As we've reported before, of course, there is no constitutional requirement for an impeachment inquiry vote before things proceed. However, the past two inquiries involving Richard Nixon and Bill Clinton both did have votes. So, what that boils down to is a question of whether, if you have to go to court to get depositions or other documents, what is a judge going to say if the House of Representatives did not follow the past procedures, the past precedent.

So, this does two things for the White House. It helps them build a narrative of discrediting the impeachment investigation and it also creates delay. And that is something of course the White House has done again and again and again.

HARLOW: Yes. JOHNS: Even with the Mueller investigation.

HARLOW: Yes.

JOHNS: Back to you.

HARLOW: But public sentiment, as the "Washington Post" number show this morning, is changing and frustration seems to be growing about that delay, delay tactic.

Joe, thank you very much.

[09:05:01]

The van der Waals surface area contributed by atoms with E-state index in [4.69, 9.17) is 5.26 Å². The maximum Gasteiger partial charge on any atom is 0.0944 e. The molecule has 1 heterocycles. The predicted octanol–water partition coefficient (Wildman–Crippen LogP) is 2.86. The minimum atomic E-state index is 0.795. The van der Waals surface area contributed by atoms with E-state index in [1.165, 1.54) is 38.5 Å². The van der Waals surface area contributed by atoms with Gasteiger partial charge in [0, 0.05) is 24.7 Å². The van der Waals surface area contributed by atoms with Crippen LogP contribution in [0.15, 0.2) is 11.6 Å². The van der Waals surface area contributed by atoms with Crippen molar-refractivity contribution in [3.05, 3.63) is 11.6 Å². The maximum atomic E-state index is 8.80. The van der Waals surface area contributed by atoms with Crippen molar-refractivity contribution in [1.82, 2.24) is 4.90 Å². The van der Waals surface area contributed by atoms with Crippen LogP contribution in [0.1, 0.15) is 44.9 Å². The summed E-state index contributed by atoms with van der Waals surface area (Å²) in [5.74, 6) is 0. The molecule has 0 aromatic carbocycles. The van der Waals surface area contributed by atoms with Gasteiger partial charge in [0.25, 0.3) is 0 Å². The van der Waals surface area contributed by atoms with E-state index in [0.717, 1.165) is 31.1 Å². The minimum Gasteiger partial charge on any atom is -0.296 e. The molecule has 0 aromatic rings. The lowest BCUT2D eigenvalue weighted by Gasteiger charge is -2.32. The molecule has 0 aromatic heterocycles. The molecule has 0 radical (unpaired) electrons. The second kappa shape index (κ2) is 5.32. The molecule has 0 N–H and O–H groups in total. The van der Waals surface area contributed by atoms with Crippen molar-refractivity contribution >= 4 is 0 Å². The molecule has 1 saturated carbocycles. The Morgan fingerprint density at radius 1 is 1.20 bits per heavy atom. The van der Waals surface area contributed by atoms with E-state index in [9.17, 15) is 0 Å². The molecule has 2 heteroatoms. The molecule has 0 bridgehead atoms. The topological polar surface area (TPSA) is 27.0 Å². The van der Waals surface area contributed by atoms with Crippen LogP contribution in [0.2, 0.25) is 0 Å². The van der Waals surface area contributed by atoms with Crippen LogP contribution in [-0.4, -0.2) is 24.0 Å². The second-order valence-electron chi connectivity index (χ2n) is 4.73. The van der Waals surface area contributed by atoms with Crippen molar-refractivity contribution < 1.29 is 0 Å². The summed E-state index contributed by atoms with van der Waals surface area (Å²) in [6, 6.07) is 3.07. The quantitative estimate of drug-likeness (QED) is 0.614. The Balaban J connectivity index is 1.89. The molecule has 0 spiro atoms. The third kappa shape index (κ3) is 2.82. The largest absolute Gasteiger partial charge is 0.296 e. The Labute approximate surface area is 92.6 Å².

SCIUTTO: Yes, with the politics of this going forward. Joining now to discuss, CNN national security and legal analyst Susan Hennessey, CNN global affairs analyst Susan Glasser, and CNN political analyst Seung Min Kim.

Susan, I want to start with you just on a basic kind of legal question here, you know, because this gets to the fundamental questions about Congress and oversight. What is Congress' play here? I mean, can they hold someone like Ambassador Sondland in contempt? Because if this is a template for how the White House is going to deal with this going forward, they have to address this. Otherwise there's no inquiry.

SUSAN HENNESSEY, CNN NATIONAL SECURITY AND LEGAL ANALYST: Well, significantly, Sondland was actually agreeing to voluntarily appear for this deposition so he actually -- there hasn't been a subpoena issued yet. And so we would expect that the next sort of step for the House to take is actually issue of formal subpoenas. Set a deadline. See if Sondland misses that deadline and then attempt to actually enforce it in court.